Updated Government strategy targets 5,000 new finance jobs as employment rises

Financial services sector’s green and digital transition are ‘great opportunities for Ireland’s economy’, says Seán Fleming

The Government is targeting an additional 5,000 Irish jobs within the international financial services sector by 2026, a revised figure that reflects a sharp increase in employment within the industry in recent years.

On Monday, Seán Fleming, Minister of State at the Department of Finance with responsibility for financial services, published the Government’s updated Ireland for Finance strategy.

Unveiled in 2019 and slated to run until 2025, the plan was aimed at growing the number of people employed in the sector from 44,000 to 50,000 by 2020. But, according to IDA Ireland and Enterprise Ireland figures, there were 52,800 working in financial services in Ireland in 2021, one-third of whom were based outside Dublin.

With employment levels within the sector having reached “their highest level ever” last year, the new target for employment growth “over the life of the updated strategy from 2023 to 2026 inclusive is 5,000 net new jobs”, the revised strategy document outlines.


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The five core “themes for growth” around which the strategy is built are: sustainable finance; fintech and digital finance; diversity and talent; regionalisation and promotion; and enhancing the operating environment.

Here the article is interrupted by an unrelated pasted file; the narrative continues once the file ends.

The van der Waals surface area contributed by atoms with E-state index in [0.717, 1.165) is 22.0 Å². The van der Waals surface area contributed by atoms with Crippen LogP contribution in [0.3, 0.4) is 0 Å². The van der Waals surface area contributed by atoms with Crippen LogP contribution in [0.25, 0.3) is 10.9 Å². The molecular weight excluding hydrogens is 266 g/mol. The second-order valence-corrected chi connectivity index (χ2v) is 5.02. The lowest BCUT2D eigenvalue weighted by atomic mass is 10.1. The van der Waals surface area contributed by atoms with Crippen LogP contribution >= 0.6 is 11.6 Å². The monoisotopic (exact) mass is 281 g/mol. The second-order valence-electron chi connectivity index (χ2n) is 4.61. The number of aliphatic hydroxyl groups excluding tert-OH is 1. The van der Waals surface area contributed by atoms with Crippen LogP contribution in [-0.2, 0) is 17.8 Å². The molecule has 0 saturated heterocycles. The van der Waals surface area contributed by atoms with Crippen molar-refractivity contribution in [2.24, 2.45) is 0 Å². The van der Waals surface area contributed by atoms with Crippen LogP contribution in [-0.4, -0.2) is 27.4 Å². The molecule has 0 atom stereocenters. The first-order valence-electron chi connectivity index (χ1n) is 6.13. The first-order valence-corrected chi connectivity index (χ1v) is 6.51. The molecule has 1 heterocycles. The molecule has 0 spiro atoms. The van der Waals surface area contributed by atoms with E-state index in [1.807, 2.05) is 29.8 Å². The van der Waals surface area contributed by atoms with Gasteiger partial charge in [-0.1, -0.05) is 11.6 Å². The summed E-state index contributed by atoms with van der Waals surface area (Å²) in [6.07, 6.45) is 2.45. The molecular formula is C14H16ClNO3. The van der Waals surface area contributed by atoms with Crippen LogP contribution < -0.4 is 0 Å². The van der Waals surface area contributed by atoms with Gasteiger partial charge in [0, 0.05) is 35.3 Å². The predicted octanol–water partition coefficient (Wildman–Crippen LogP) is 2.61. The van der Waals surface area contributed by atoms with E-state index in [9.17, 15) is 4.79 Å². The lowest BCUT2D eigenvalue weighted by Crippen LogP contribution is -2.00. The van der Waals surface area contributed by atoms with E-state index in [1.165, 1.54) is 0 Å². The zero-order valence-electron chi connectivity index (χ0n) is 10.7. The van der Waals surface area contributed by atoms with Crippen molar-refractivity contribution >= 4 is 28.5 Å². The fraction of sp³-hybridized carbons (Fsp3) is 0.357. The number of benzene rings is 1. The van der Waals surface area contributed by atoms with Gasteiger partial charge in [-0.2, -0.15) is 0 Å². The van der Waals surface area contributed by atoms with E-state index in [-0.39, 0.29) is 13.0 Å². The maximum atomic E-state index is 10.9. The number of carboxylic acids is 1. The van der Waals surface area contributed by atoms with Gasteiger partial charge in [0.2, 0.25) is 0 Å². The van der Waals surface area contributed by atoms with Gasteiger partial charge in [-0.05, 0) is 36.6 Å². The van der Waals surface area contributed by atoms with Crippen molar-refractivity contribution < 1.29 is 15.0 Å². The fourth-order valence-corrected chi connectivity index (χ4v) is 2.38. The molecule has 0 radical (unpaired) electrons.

Among other things, the strategy recognises that “disruptive technologies such as blockchain are creating new opportunities for digital assets that will shape the future of the global financial system”. It notes that “action” will be required within the crypto-asset and blockchain space to “maximise the opportunities and manage the risks that these shifts in technology will bring to the sector”.

To this end, the Department of Finance’s Fintech Steering Group — membership of which was expanded this year to include senior officials from other Government departments and from the enterprise agencies — will “provide the strategic leadership” to capitalise on developments in the crypto and digital asset industry.

Commenting on the update, Mr Fleming said that sustainable and digital transitions feature prominently within the strategy as “great opportunities for Ireland’s economy”.

He said: “Partnership between the private and public sector is at the heart of this strategy. It is key to ensuring Ireland has the right education mix to meet the demands of industry in the future. Our job targets are ambitious but can be met by everyone working together.”

In his introduction to the update, he said that while there have been successes in recent years, “we cannot be complacent and assume future success”.

The Fianna Fáil TD for Laois-Offaly said that one “immediate priority” is to “deepen engagement” with the fintech industry to “establish working groups with stakeholders and third-level researchers and experts”.

Ian Curran

Ian Curran

Ian Curran is a Business reporter with The Irish Times